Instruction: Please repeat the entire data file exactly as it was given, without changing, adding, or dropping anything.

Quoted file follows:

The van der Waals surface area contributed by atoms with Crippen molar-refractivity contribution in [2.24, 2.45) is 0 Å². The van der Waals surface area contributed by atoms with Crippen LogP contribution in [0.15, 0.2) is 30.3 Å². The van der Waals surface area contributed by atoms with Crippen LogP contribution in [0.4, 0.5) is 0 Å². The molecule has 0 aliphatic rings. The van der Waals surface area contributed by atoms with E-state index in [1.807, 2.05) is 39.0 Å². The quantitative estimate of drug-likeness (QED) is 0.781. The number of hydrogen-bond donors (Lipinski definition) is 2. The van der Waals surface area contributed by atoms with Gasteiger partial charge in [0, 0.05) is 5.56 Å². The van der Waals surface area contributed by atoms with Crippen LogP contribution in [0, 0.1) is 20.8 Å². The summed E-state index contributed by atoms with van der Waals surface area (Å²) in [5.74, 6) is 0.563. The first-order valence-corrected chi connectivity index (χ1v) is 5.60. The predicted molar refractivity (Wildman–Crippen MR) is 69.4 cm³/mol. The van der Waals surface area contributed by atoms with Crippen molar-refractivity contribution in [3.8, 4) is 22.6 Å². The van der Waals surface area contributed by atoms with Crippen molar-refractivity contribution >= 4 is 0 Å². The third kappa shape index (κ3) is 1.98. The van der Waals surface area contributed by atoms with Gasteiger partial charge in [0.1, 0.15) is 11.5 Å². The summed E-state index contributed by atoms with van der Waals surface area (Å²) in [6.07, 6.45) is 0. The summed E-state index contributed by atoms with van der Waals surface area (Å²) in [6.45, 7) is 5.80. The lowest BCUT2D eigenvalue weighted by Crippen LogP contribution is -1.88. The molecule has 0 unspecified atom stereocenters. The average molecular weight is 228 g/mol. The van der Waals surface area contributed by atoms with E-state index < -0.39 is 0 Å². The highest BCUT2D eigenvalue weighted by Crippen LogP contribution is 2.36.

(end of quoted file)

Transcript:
The van der Waals surface area contributed by atoms with Crippen molar-refractivity contribution in [2.24, 2.45) is 0 Å². The van der Waals surface area contributed by atoms with Crippen LogP contribution in [0.15, 0.2) is 30.3 Å². The van der Waals surface area contributed by atoms with Crippen LogP contribution in [0.4, 0.5) is 0 Å². The molecule has 0 aliphatic rings. The van der Waals surface area contributed by atoms with E-state index in [1.807, 2.05) is 39.0 Å². The quantitative estimate of drug-likeness (QED) is 0.781. The number of hydrogen-bond donors (Lipinski definition) is 2. The van der Waals surface area contributed by atoms with Gasteiger partial charge in [0, 0.05) is 5.56 Å². The van der Waals surface area contributed by atoms with Crippen LogP contribution in [0, 0.1) is 20.8 Å². The summed E-state index contributed by atoms with van der Waals surface area (Å²) in [5.74, 6) is 0.563. The first-order valence-corrected chi connectivity index (χ1v) is 5.60. The predicted molar refractivity (Wildman–Crippen MR) is 69.4 cm³/mol. The van der Waals surface area contributed by atoms with Crippen molar-refractivity contribution in [3.8, 4) is 22.6 Å². The van der Waals surface area contributed by atoms with Crippen molar-refractivity contribution >= 4 is 0 Å². The third kappa shape index (κ3) is 1.98. The van der Waals surface area contributed by atoms with Gasteiger partial charge in [0.1, 0.15) is 11.5 Å². The summed E-state index contributed by atoms with van der Waals surface area (Å²) in [6.07, 6.45) is 0. The summed E-state index contributed by atoms with van der Waals surface area (Å²) in [6.45, 7) is 5.80. The lowest BCUT2D eigenvalue weighted by Crippen LogP contribution is -1.88. The molecule has 0 unspecified atom stereocenters. The average molecular weight is 228 g/mol. The van der Waals surface area contributed by atoms with E-state index < -0.39 is 0 Å². The highest BCUT2D eigenvalue weighted by Crippen LogP contribution is 2.36.